“In America you have some tolerance and appreciation and understanding of what it means to be gay and to be a Palestinian. We’re discovering the hard way it’s not so acceptable here.”
So said one of a group of nine gay Palestinian-Americans who had travelled to Jerusalem to attend World Pride. They didn’t get to march in the end.
The San Francisco Chronicle reports that they were driven from their hostel by knife-wielding thugs, one of whom said they were from the Waqf Muslim religious authority.
Later, when one of their group returned to the hostel to retrieve their posessions, he was ambushed. The attackers asked if he was with ‘the homos’ and then started beating him. The man who said he was from the Wagf beat him unconscious.
Last year, three men were injured when they were attached by a knife-wielding orthadox Jew.
The Papal Nuncio to Israel, Archbishop Pietro Sambi, seemed to egg this sort of reaction on: “No one can assure that this parade will go on in a peaceful way and will not provoke reaction from the faithful,” he said, denouncing the march as “a provocation”.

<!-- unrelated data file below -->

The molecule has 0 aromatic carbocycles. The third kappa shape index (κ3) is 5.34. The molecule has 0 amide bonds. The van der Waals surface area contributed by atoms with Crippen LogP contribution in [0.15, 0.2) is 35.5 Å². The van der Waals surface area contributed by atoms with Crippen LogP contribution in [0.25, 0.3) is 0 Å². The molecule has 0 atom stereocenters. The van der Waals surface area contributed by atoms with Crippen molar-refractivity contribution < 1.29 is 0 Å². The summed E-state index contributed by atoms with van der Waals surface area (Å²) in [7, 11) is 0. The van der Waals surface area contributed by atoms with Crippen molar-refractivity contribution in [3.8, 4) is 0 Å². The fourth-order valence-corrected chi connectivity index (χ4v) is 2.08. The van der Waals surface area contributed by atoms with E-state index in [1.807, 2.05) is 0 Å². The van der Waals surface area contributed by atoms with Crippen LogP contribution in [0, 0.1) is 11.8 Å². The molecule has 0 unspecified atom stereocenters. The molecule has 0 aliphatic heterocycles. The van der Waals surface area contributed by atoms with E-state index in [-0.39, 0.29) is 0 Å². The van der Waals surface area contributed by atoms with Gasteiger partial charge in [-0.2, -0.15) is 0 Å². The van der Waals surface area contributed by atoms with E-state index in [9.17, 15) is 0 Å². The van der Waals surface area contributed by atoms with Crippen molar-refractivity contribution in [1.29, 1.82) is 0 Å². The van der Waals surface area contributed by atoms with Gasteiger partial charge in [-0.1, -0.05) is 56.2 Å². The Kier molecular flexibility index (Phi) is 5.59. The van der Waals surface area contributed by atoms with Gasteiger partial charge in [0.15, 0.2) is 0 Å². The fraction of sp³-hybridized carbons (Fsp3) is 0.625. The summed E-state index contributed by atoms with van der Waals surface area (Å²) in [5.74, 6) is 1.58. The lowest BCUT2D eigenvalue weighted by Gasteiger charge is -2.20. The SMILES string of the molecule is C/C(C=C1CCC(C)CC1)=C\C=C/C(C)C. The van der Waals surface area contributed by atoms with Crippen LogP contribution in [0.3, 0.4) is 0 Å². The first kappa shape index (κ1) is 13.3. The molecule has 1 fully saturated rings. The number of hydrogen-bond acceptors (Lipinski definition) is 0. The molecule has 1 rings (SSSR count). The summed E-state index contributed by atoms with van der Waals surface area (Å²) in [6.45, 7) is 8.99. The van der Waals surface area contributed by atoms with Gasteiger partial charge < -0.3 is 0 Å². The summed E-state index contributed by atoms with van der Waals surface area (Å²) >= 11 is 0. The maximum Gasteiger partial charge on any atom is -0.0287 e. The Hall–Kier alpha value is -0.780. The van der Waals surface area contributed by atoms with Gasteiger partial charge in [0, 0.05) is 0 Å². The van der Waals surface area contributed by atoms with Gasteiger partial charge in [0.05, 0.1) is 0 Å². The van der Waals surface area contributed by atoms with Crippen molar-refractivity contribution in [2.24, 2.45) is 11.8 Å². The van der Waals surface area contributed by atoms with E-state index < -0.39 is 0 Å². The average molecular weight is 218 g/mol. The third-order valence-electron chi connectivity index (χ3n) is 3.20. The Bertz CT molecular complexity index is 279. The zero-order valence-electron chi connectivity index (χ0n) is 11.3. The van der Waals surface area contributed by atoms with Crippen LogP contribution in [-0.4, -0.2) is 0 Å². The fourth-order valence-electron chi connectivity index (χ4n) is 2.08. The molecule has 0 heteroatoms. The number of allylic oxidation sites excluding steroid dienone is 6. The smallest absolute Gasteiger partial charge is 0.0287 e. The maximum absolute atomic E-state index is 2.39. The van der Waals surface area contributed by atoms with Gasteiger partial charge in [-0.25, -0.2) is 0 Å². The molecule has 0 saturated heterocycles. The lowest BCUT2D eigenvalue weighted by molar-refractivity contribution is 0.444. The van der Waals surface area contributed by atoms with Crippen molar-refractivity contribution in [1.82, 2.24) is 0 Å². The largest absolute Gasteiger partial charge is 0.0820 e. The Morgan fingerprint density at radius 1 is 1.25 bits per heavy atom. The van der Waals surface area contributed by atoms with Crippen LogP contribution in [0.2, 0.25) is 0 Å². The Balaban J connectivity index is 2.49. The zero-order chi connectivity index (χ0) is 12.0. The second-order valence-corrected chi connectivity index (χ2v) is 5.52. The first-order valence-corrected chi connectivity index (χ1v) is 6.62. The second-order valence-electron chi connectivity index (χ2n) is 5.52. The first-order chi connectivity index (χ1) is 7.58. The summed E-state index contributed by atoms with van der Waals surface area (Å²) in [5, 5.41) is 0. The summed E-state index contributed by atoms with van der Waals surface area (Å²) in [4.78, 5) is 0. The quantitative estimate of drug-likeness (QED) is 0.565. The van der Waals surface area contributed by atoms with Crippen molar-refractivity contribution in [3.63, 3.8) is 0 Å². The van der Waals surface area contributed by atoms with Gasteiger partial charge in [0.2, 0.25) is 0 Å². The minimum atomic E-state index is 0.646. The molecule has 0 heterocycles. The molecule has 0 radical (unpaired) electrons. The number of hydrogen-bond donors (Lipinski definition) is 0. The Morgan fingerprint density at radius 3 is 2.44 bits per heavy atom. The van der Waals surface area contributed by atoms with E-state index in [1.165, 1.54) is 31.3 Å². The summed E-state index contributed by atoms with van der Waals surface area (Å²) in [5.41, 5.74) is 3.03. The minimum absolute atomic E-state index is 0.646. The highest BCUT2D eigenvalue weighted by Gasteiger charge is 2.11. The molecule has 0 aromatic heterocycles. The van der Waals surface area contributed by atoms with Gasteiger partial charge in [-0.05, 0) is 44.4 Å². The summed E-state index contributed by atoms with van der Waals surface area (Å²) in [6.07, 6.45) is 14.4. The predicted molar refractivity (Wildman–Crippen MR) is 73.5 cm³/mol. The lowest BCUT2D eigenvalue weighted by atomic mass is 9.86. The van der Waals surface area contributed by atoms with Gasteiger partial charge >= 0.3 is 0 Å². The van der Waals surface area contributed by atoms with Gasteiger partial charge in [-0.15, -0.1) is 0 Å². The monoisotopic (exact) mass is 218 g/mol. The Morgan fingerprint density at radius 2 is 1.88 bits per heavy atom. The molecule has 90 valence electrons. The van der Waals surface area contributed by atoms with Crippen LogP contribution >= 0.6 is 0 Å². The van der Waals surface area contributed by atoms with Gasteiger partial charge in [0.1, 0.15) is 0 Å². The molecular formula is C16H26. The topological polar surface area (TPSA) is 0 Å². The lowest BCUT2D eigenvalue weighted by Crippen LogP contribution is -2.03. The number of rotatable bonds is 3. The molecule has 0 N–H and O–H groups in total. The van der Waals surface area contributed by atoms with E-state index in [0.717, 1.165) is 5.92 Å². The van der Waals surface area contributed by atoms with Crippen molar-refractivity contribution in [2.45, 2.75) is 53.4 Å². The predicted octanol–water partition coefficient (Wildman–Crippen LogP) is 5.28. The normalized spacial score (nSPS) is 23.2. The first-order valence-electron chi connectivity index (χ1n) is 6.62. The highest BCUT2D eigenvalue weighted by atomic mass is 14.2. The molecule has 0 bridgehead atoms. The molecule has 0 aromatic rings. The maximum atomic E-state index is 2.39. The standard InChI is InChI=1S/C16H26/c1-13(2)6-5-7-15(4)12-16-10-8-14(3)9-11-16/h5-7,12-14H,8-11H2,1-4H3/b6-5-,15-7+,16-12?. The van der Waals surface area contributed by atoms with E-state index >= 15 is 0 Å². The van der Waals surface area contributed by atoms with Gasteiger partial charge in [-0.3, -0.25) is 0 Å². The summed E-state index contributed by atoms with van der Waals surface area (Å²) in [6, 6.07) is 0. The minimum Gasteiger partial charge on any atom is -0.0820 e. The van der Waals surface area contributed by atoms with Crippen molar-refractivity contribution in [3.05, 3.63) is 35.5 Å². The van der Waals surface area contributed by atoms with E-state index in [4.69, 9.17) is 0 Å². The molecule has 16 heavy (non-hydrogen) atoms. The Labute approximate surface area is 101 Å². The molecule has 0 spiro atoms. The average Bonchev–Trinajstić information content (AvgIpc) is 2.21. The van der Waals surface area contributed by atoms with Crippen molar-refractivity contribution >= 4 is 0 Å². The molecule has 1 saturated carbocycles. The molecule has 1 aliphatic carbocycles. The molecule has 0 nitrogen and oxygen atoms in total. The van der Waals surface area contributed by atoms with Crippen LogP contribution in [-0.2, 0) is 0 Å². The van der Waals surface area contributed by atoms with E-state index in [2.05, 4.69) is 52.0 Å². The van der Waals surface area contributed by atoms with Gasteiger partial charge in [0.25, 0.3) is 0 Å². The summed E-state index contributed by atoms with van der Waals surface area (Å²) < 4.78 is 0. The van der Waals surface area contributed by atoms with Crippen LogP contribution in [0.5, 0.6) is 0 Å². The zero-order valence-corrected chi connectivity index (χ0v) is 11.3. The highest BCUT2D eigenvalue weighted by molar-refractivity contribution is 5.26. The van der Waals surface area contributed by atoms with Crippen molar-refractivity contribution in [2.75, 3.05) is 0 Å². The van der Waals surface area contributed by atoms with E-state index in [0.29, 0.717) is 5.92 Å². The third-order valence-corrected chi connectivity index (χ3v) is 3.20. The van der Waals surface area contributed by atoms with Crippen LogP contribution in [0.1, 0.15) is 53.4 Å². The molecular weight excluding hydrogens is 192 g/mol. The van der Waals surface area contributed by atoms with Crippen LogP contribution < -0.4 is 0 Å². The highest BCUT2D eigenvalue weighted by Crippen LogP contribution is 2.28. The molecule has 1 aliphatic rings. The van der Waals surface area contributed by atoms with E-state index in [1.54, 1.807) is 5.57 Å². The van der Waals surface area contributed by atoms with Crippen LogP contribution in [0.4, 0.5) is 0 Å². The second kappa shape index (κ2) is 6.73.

Peter Tatchell (who is still scribbling away on Comment is Free at an impressive rate of knotts) observed:
Jewish and Arab gays have pulled off the biggest diplomatic coup in modern Middle Eastern history. They have managed to get warring Christians, Jews and Muslims working together for the first time since the foundation of the state of Israel.
Time Magazine has more on this theme:
In a Holy City fissured by faith, finding a consensus on anything among Jewish, Christian and Muslim clerics is a near-miraculous occurrence. Yet Jerusalem’s rabbis, priests and imams have united, however briefly, to stop the city’s Gay Pride parade.
Whoever said that ‘love’ had more potential to unite than ‘hate’?